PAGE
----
Snobbery rules

You love virgin olive oil and homemade fromage de t


Jonathan Beecher FieldAmy Monaghan
October 9, 2007 2:22PM (UTC)

First there was Horace. Then there was Juvenal. Now there is David Kamp. Horace and Juvenal, as you may recall from your undergraduate days, each gave his name to a school of satire. Horatian satires were gentle pokes at the foibles of the day. (Think Garrison Keillor, only in a toga.) Juvenalian satires were caustic attacks on human mores. (Think Bill Hicks, but in Latin.) "Kampian satire" has not caught on as a phrase yet, but in his Snob's Dictionary series -- bluffers' guides to rock, film and now food -- David Kamp has developed a new form that can only be called aspirational satire.

Satire generally instructs by counter-example, presenting an exaggerated model of behavior in an unflattering light, and serving as a warning to readers who might be headed in that direction. Jonathan Swift's "A Modest Proposal," for example, lays out a scheme whereby poor Irish mothers might better their situation by raising babies for the English to eat. Theoretically, English landlords would read Swift's pamphlet, recognize their own cruel treatment of their Irish tenants, and by treating them better, move away from Swift's portrait of them.

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Kamp's series nominally works this way; a rock snob might cringe in self-recognition on reading the entry for Brian Wilson and see a reflection of his own snobbish pronouncements on "Pet Sounds" as the greatest artistic accomplishment of the 20th century. At the same time, by providing aspiring snobs with the requisite vocabulary, the books also work to promote the same behavior they ridicule. For instance, a practicing food snob can pick up "The Food Snob's Dictionary" and recognize that it was bad manners to ask last weekend's brunch hosts if the bacon was Niman Ranch; an aspiring food snob can pick up the same book and learn that Niman Ranch is a name to reckon with in the world of meat.

Kamp's new "Food Snob's Dictionary" (coauthored by Marion Rosenfeld) appears at a moment when food snobbery is rampant. Adjectives like "artisanal" and "house-made" appear on menus, stoves can cost more than a year at Bennington, and diners gossip online about sous chefs as if they were rock stars. Kamp has a rich vein of material to mine. But as he uses the word, "snob" does not carry the negative connotation it has in real life -- it means something close to "connoisseur," even if it is the kind of connoisseurs whose refined tastes make them a burden to their less evolved friends.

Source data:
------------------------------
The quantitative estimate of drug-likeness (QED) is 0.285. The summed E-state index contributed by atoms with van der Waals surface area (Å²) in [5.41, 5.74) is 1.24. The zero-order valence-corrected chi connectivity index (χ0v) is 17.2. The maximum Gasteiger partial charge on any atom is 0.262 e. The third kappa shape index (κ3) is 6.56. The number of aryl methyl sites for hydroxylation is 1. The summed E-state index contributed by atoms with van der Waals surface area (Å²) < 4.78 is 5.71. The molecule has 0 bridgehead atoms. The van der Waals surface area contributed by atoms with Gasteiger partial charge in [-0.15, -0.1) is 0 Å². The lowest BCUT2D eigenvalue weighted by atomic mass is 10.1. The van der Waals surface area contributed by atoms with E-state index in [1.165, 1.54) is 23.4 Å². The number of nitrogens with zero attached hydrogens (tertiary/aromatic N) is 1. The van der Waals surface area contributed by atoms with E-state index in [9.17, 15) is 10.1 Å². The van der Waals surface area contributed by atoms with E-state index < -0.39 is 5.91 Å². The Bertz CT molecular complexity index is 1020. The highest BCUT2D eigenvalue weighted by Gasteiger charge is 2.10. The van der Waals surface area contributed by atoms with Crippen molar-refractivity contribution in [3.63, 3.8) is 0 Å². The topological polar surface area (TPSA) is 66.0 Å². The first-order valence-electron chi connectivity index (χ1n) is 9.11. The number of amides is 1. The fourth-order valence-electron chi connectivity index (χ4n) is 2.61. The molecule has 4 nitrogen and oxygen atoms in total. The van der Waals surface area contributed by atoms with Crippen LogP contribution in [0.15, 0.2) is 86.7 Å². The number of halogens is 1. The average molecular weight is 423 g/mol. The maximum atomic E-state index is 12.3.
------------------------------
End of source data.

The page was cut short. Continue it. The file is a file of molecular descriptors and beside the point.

By targeting two distinct kinds of readers -- those who read one of the Snob's Dictionaries to learn the information it contains, and those who read it to congratulate themselves that they already know it -- Kamp is following a trail blazed by his fellow Spy magazine alum Lisa Birnbach. Birnbach's 1980 "The Official Preppy Handbook" is the ur-document of aspirational satire. It purported to ridicule a way of life, but it also offered anxious teens from the hinterlands preparing for their first year at Colby or Vassar a guide to the Bermuda bags and Nantucket Reds they would need to blend in.

Kamp (also author of "The United States of Arugula") and Rosenfeld know the terrain of the food snob well enough to reach both kinds of readers. They write with knowledge and enthusiasm, but maintain the perspective that allows them to see the follies of the food world. Ruth Reichl, for instance, is a "Prodigiously maned gastro-sensualist and writer, known for a trilogy of memoirs ... that chart her Zelig-like journey through various food-mad locales ... as they experienced their signal moments in America's culinary coming of age. Though prone to onanistic, self-aggrandizing prose and batty flights of fancy -- wearing unnecessarily elaborate disguises while visiting restaurants, frequently invoking her dead mother as a speaking character in reviews -- Reichl has more than creditably served as editor of Gourmet since 1999."

These biographies are the most entertaining part of the book; the entry for Julia Child mentions that she was "a bawdy, fiercely liberal, whip-smart intellectual who partied harder than Anthony Bourdain." The more useful entries are for individual ingredients, and here, Kamp and Rosenfeld do some demystifying: cepe is "a cloying French synonym for porcini mushroom, used on menus to confuse diners who think porcinis are old news."